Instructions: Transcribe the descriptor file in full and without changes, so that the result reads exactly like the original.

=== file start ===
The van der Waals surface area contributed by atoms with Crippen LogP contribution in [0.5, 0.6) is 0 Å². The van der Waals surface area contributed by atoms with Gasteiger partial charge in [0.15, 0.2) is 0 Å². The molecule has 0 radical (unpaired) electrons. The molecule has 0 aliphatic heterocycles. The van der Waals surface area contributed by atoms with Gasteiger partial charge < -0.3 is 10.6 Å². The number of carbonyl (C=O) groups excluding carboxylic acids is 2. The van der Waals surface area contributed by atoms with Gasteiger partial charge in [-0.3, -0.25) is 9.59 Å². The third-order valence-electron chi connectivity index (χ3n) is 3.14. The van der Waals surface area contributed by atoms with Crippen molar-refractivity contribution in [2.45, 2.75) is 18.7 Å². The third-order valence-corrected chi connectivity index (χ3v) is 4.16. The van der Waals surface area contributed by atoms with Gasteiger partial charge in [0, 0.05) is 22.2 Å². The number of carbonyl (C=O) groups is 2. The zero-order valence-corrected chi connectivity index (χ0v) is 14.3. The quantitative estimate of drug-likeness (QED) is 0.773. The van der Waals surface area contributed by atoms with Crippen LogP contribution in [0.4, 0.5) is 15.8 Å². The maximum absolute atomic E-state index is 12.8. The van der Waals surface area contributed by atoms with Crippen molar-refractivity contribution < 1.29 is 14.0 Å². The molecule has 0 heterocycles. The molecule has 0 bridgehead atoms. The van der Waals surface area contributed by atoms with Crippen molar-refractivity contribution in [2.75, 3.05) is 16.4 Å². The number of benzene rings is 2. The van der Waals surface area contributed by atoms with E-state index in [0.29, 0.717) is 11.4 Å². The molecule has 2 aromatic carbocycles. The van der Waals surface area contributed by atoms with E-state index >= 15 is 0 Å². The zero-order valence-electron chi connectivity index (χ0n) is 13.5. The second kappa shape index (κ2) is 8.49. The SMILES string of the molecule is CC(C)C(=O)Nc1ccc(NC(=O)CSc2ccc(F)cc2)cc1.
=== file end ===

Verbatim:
The van der Waals surface area contributed by atoms with Crippen LogP contribution in [0.5, 0.6) is 0 Å². The van der Waals surface area contributed by atoms with Gasteiger partial charge in [0.15, 0.2) is 0 Å². The molecule has 0 radical (unpaired) electrons. The molecule has 0 aliphatic heterocycles. The van der Waals surface area contributed by atoms with Gasteiger partial charge < -0.3 is 10.6 Å². The number of carbonyl (C=O) groups excluding carboxylic acids is 2. The van der Waals surface area contributed by atoms with Gasteiger partial charge in [-0.3, -0.25) is 9.59 Å². The third-order valence-electron chi connectivity index (χ3n) is 3.14. The van der Waals surface area contributed by atoms with Crippen molar-refractivity contribution in [2.45, 2.75) is 18.7 Å². The third-order valence-corrected chi connectivity index (χ3v) is 4.16. The van der Waals surface area contributed by atoms with Gasteiger partial charge in [0, 0.05) is 22.2 Å². The number of carbonyl (C=O) groups is 2. The zero-order valence-corrected chi connectivity index (χ0v) is 14.3. The quantitative estimate of drug-likeness (QED) is 0.773. The van der Waals surface area contributed by atoms with Crippen LogP contribution in [0.4, 0.5) is 15.8 Å². The maximum absolute atomic E-state index is 12.8. The van der Waals surface area contributed by atoms with Crippen molar-refractivity contribution < 1.29 is 14.0 Å². The molecule has 0 heterocycles. The molecule has 0 bridgehead atoms. The van der Waals surface area contributed by atoms with Crippen molar-refractivity contribution in [2.75, 3.05) is 16.4 Å². The number of benzene rings is 2. The van der Waals surface area contributed by atoms with E-state index in [0.29, 0.717) is 11.4 Å². The molecule has 2 aromatic carbocycles. The van der Waals surface area contributed by atoms with E-state index >= 15 is 0 Å². The zero-order valence-electron chi connectivity index (χ0n) is 13.5. The second kappa shape index (κ2) is 8.49. The SMILES string of the molecule is CC(C)C(=O)Nc1ccc(NC(=O)CSc2ccc(F)cc2)cc1.